Friday, July 15, 2016

Did you smell that?

Smell is a potent wizard that can transport you across thousands of miles and all the years you have lived.—Helen Keller

Sense of smell is most closely linked to memory; smell is also emotive.

When I was a kid, we lived across the street from a large manufacturing company which produced cans for a variety of products: Anheuser-Busch beer, shortening, food, soda, and baby food.
The memories of the emissions from that factory still reside in my olfactory bulb —a part of my brain— pungent, offensive; a sickening blended smell of ether and some sort of petroleum product.

That particular odor triggers so many childhood memories:

Searching for bits of colored glass on the gravel parking lot to add to my empty mayonnaise jar.
Mary Jane candies, better than Bit-o'-Honey from the penny candy counter at the confectionery.
Wild sunflowers along the back fence which towered over me, leaves large enough in which to stash a childhood dream.
Catching grasshoppers that spat brown juice into my hand.
Floating Ivory soap and emerald green Prell shampoo.
Itchy mosquito bites.
Friday Night Fights on TV... falling asleep during the Gillette Razor blade commercials.

Take a moment and think of an olfactory memory that triggers 2 other memories, for example:
Vanilla-scented candles casting shadows on old family portraits.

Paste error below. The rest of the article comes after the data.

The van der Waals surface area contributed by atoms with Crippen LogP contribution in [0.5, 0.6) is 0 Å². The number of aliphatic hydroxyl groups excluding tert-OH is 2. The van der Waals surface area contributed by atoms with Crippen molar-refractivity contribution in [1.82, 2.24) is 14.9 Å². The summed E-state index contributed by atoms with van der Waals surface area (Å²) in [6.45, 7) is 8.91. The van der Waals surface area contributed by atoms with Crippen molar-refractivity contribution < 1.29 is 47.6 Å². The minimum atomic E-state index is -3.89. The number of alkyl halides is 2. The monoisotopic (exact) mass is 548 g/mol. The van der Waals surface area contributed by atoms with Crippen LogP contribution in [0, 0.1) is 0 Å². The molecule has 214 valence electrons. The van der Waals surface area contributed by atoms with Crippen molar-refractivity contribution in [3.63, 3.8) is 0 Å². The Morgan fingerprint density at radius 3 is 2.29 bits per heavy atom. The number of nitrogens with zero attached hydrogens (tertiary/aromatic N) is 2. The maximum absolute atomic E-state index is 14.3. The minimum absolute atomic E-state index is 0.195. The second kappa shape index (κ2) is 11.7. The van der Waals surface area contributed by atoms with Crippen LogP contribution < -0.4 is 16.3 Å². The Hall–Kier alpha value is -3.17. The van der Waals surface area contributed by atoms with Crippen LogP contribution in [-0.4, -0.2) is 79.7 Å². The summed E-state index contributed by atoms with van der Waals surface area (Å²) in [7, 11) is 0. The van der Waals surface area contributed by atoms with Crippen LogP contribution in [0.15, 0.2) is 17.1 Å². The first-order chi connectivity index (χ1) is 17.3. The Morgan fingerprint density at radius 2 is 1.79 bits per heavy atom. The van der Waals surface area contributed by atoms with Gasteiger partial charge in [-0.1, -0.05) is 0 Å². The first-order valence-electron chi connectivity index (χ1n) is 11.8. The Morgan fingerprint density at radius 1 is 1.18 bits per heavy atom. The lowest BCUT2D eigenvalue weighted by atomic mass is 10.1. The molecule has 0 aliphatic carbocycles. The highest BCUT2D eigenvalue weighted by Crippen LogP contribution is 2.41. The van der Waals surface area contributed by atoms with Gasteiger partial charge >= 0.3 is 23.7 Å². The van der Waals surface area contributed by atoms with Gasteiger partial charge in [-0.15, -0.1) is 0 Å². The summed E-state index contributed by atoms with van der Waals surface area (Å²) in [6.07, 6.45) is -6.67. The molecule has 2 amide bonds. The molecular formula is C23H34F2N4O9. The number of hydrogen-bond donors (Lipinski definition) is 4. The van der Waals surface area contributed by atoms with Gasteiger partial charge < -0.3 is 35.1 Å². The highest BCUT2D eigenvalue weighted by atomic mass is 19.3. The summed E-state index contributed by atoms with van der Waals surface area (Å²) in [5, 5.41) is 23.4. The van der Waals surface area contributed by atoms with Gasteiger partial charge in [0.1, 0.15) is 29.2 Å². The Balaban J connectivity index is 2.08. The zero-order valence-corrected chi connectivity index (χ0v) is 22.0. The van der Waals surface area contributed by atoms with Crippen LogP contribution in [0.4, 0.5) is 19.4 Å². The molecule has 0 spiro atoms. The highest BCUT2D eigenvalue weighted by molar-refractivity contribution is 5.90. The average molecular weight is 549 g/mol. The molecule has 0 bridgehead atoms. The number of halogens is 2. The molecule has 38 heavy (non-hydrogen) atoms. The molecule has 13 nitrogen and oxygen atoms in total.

Makes you remember... crocheted doilies on Grandma's furniture, which leads to memories of...
dipping Hydrox cookies, better than Oreos, in a glass of milk with Grandma at her chrome and Formica kitchen table.

Care to share an olfactory memory and let readers see where it leads?


7 comments:

Connie said...

The smell of lilacs on the breeze makes me think of my Mom hanging clothes outside on the clothesline. I also think of swinging on the nearby swing set and pointing my feet up high toward the sky.

Sioux said...

The smell of crushed sycamore leaves reminds me of my grandparents' home. They had five or six huge (old) trees lining their driveway. The smell of cinnamon... my grandma's homemade cinnamon rolls.

The sense of smell is so powerful, and is the keeper of so many memories. Thanks for the nudge, Linda.

Lisa Ricard Claro said...

Oh, my...the scent of lilacs brings me back to my grandmother's yard and her massive stone house with the laundry chute that dropped four floors into the basement...the basement smells of dankness and laundry products and old tools...that always sent me scurrying back upstairs which always smelled of baked goods like cream puffs and rhubarb pie. Gosh, I could go on forever like this. lol

K9friend said...

Both my mom and grandmother were extraordinary cooks. The scent of anything baking; bread, cookies, a savory roast beef are all very nostalgic for me.

Pat
Critter Alley

Val said...

The smell of water from a warm garden hose takes me back to watering seedlings protected from the lawnmower by little wire fences. My grandpa, who lived next door, did that every evening (with my barefoot help) at the time when lighting bugs started blinking, and the Tastee Freeze truck came by.

Janet, said...

Charley always wore British Sterling when we dated. Every time I smell it, I think of that time when we dated. The smell of honeysuckle reminds me of my grandpa. It grew along the path to his house. And, believe it or not, Dove soap takes me back to my Junior High HomeEc class. We sewed together a sponge fish with Dove soap inside it to use in the bathtub :o)

Mary Horner said...

My grandpa wore flannel shirts that always smelled of pipe tobacco. And my mom's sister lived in a small Florida town with some sort of orange processing (I'm guessing juice) factory that had the most unique and powerful smell. I've never smelled it anywhere else, but it always reminds me of hot Florida.